There is however an interesting history of copyright in the United States which antedates the adoption of the Constitution. It can be read in revised
Bulletin No. 3 issued by the Copyright Office in 1963, entitled "Copyright Enactments."
As early as 1672 the General Court for Elections of the Massachusetts Bas Colony in New England issued the following order :
"In ansr to the petition of Jon Vsher, the Court judgeth it meete to order, & be it by this Court ordered & enacted, that no printer shall print any more coppies then are agreed & pajd for by the ouner of the sajd coppie or coppies, nor shall be nor any other reprint or make sale of any of the same, without the sajd owners consent, vpon the forfeiture and poenalty of treble the whole charges of printing, & paper, &c, of the whole quantity payd for by the ouner of the coppies, to the sajd ouner or his assignes.”
That order was promulgated almost a half century before the enactment of the British Copyright Act of 1710, the statute usually said to be the first copyright legislation known to the world. In the half century which followed the adoption of the Statute of 1710, no copyright legislation appears to have been necessary in the colonies since the rights of authors were undoubtedly governed by the statute which had been enacted in Great Britain.
However, after the original States of the Union had achieved independence, legislation became necessary to fill the void which had resulted. Accordingly, we find that in January 1783, the State of Connecticut became the first to adopt a copyright statute. This act was followed by the State of Massachusetts on March 17, 1783, and by Maryland in April of the same year.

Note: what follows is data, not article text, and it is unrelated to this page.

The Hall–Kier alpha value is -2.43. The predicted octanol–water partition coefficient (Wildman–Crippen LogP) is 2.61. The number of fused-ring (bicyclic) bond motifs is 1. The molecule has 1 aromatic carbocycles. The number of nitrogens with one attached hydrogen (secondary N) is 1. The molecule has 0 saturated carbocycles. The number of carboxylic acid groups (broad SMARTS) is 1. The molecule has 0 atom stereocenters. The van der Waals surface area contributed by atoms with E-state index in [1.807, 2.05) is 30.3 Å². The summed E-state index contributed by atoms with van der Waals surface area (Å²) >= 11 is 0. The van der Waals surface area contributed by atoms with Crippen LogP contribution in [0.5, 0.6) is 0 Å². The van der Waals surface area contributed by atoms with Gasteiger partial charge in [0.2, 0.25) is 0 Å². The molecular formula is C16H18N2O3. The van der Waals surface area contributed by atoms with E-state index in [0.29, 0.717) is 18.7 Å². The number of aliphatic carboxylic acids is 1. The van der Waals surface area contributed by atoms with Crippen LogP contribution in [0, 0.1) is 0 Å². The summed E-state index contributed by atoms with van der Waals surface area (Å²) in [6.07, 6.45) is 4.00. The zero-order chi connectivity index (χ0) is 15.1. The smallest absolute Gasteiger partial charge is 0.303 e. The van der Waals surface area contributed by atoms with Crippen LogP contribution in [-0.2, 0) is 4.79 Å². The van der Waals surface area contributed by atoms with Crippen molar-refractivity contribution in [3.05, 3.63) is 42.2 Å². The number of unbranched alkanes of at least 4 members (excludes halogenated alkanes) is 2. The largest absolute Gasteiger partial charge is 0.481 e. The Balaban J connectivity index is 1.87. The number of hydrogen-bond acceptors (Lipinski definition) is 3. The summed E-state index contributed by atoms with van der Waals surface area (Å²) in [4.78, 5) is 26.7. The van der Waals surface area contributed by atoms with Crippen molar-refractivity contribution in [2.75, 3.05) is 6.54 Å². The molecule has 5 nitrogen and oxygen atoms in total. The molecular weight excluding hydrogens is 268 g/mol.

On May 2, 1783, a resolution adopted by the Continental Congress recommended to the several States that copyright legislation be enacted. The resolution of which the authors were Mr. Williamson, Mr. Izard, and Mr. Madison, recited :
“Resolved, That it be recommended to the several States, to secure to the authors or publishers of any new books not hitherto printed, being citizens of the United States, and to their executors, administrators and assigns, the copy right of such books for a certain time not less than fourteen years from the first publication; and to secure to the said authors, if they shall survive the term first mentioned, and to their executors, administrators and assigns, the copy right of such books for another term of not less than fourteen years, such copy or exclusive right of printing, publishing and vending the same, to be secured to the original authors, or publishers, their executors, administrators and assigns, by such laws and under such restrictions as to the several States may seem proper."
Thereafter copyright laws were adopted in all of 10 of the remaining 13 original States, Delaware being the only exception.
The significance of this action lies not merely in terms of its chronology but also in the factor that the language employed explains the wording of article 1, section 8, of the Constitution. The preambles to the various State statutes serve to clarify the meaning which must be attributed to the phrase "to promete the progress of science and useful arts."